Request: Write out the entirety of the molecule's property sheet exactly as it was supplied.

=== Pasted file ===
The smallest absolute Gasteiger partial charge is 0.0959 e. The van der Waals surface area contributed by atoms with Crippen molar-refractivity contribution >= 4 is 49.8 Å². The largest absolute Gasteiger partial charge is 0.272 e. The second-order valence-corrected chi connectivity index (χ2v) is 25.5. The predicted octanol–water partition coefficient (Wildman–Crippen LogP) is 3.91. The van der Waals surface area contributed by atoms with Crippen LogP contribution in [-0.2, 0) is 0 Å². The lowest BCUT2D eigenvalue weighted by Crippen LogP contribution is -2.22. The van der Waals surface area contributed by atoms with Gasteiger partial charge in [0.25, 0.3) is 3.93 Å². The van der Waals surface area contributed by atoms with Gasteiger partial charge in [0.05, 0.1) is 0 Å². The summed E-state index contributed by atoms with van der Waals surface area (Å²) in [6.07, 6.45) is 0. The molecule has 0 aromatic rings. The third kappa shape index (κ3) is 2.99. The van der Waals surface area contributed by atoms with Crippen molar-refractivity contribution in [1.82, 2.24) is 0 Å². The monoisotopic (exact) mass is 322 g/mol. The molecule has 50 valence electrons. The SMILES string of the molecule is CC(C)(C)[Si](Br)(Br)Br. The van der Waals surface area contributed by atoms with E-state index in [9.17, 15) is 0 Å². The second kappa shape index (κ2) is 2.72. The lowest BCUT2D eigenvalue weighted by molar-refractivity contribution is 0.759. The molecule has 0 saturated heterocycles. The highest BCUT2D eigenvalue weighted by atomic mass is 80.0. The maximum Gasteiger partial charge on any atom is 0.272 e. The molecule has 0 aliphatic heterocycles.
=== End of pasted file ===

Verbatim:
The smallest absolute Gasteiger partial charge is 0.0959 e. The van der Waals surface area contributed by atoms with Crippen molar-refractivity contribution >= 4 is 49.8 Å². The largest absolute Gasteiger partial charge is 0.272 e. The second-order valence-corrected chi connectivity index (χ2v) is 25.5. The predicted octanol–water partition coefficient (Wildman–Crippen LogP) is 3.91. The van der Waals surface area contributed by atoms with Crippen LogP contribution in [-0.2, 0) is 0 Å². The lowest BCUT2D eigenvalue weighted by Crippen LogP contribution is -2.22. The van der Waals surface area contributed by atoms with Gasteiger partial charge in [0.25, 0.3) is 3.93 Å². The van der Waals surface area contributed by atoms with Gasteiger partial charge in [0.05, 0.1) is 0 Å². The summed E-state index contributed by atoms with van der Waals surface area (Å²) in [6.07, 6.45) is 0. The molecule has 0 aromatic rings. The third kappa shape index (κ3) is 2.99. The van der Waals surface area contributed by atoms with Crippen molar-refractivity contribution in [1.82, 2.24) is 0 Å². The monoisotopic (exact) mass is 322 g/mol. The molecule has 50 valence electrons. The SMILES string of the molecule is CC(C)(C)[Si](Br)(Br)Br. The van der Waals surface area contributed by atoms with E-state index in [9.17, 15) is 0 Å². The second kappa shape index (κ2) is 2.72. The lowest BCUT2D eigenvalue weighted by molar-refractivity contribution is 0.759. The molecule has 0 saturated heterocycles. The highest BCUT2D eigenvalue weighted by atomic mass is 80.0. The maximum Gasteiger partial charge on any atom is 0.272 e. The molecule has 0 aliphatic heterocycles.